Stephens E. et al., 2023: Does quality of life in patients undergoing shock wave lithotripsy change with repeat procedures: a prospective pilot study from a teaching hospital
Stephens E, Pietropaolo A, Tear L, Davis T, Joshi HB, Somani BK.
Faculty of Medicine, University of Southampton, Southampton, United Kingdom.
Department of Urology, University Hospital Southampton NHS Foundation Trust, Southampton, United Kingdom.
School of Medicine, Cardiff University, Cardiff, United Kingdom; Department of Urology, University Hospital of Wales, Heath Park, Cardiff, United Kingdom.
Introduction: Shock wave lithotripsy (SWL) is a well-established treatment for kidney stone disease (KSD) and despite its decreased popularity in the past, it has now gained renewed interest due to its minimally invasive nature and good outcomes, especially in the face of COVID-19 pandemic. The aim of our study was to perform a service evaluation to analyse and identify quality of life (QoL) changes [using Urinary Stones and Intervention Quality of Life (USIQoL) questionnaire] after repeat SWL treatments. This would enable a greater understanding of SWL treatment and reduce the current gap of knowledge regarding patient specific outcomes in the field.
Material and methods: Patients affected by urolithiasias underwent SWL treatment between September 2021 and February 2022 (6 months), were included in the study. A questionnaire was given to the patients in each SWL session and consisted of three main topic areas: a domain on Pain and Physical Health, on Psycho-social Health and on Work (see appendix below). Patients also completed a Visual Analogue Scale (VAS) in relation to the pain related to the treatment. Data from the questionnaires were collected and analysed.
Results: A total of 31 patients filled in two or more surveys, with a mean age of 55.8 years. On repeat treatments, pain and physical health domain was significantly better (p = 0.0046), psycho-social health domain was significantly better (p <0.001), work domain was significantly better (p = 0.009) and a correlation [on Visual Analog Scale (VAS)] was observed between pain decreasing in subsequent SWL procedures.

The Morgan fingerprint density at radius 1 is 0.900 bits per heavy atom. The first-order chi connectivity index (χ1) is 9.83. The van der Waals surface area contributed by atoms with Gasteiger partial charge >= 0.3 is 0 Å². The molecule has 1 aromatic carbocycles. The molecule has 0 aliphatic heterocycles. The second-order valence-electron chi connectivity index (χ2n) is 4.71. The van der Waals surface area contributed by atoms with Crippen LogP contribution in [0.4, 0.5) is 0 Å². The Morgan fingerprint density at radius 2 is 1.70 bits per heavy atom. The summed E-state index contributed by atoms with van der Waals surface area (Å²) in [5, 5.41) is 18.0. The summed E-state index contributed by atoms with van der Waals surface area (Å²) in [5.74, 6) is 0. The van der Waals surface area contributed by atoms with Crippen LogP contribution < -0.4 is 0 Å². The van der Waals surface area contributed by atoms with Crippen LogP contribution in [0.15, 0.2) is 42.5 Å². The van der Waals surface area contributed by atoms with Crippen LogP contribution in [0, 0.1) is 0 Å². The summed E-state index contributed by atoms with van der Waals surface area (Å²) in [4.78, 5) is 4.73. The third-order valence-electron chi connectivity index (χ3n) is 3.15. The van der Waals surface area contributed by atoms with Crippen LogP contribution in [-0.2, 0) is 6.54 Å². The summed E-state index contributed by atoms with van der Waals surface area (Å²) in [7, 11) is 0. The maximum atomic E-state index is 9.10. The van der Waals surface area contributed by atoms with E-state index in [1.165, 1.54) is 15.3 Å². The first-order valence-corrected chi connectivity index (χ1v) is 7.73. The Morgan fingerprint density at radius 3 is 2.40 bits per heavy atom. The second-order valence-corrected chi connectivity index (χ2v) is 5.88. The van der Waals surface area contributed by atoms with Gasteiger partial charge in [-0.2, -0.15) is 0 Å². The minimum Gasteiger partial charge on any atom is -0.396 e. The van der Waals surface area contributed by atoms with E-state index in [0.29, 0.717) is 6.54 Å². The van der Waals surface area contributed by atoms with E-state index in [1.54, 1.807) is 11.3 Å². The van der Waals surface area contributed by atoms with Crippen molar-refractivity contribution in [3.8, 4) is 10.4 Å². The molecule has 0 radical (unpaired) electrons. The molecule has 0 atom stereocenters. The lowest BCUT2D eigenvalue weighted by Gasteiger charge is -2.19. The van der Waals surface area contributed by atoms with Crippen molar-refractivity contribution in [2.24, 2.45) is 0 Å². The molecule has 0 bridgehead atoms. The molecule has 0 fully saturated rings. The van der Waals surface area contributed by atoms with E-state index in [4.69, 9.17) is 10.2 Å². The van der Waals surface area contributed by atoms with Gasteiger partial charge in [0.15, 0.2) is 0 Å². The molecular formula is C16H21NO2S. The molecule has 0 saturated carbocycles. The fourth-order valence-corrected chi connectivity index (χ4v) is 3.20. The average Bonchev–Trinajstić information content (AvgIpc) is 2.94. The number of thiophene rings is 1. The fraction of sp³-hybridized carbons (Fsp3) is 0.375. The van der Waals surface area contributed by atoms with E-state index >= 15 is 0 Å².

Conclusions: Our study found that the choice of SWL to treat KSD does improve a patient's QoL. This could be related to improvement of physical health, psychological and social wellbeing, and ability to work. Higher QoL and low pain scores are observed in relation to repeat SWL treatment and are not directly associated to stone-free status.
Cent European J Urol. 2022;75(4):399-404. doi: 10.5173/ceju.2022.189. Epub 2022 Nov 10. PMID: 36794027. FREE ARTICLE
Today, there are few articles that present positive data on shock wave lithotripsy, despite the enormous success that has been associated with this non-invasive treatment modality. The present report has its focus on QoL after SWL for stones in the kidney. The pain experience was significantly reduced, and improvements were recorded also for the domains of psychosocial health and work.
Interestingly pain experience as well as QoL were further improved during the second treatment session. The increased QoL supports the advantage of SWL for stones both in the kidneys and in the ureters. Most interestingly is the observation that QoL was unrelated to the stone-free rate.
It is mentioned in the article that the psychological effect is important, but more likely is it that disintegration of stones albeit not necessarily leading to a stone-free state, is of fundamental importance for reduced pain experience. Thus, it seems likely that stone disintegration and not necessarily stone-free status was the cause of improved well-being. Reduced stone burden apparently decreased pain and discomfort.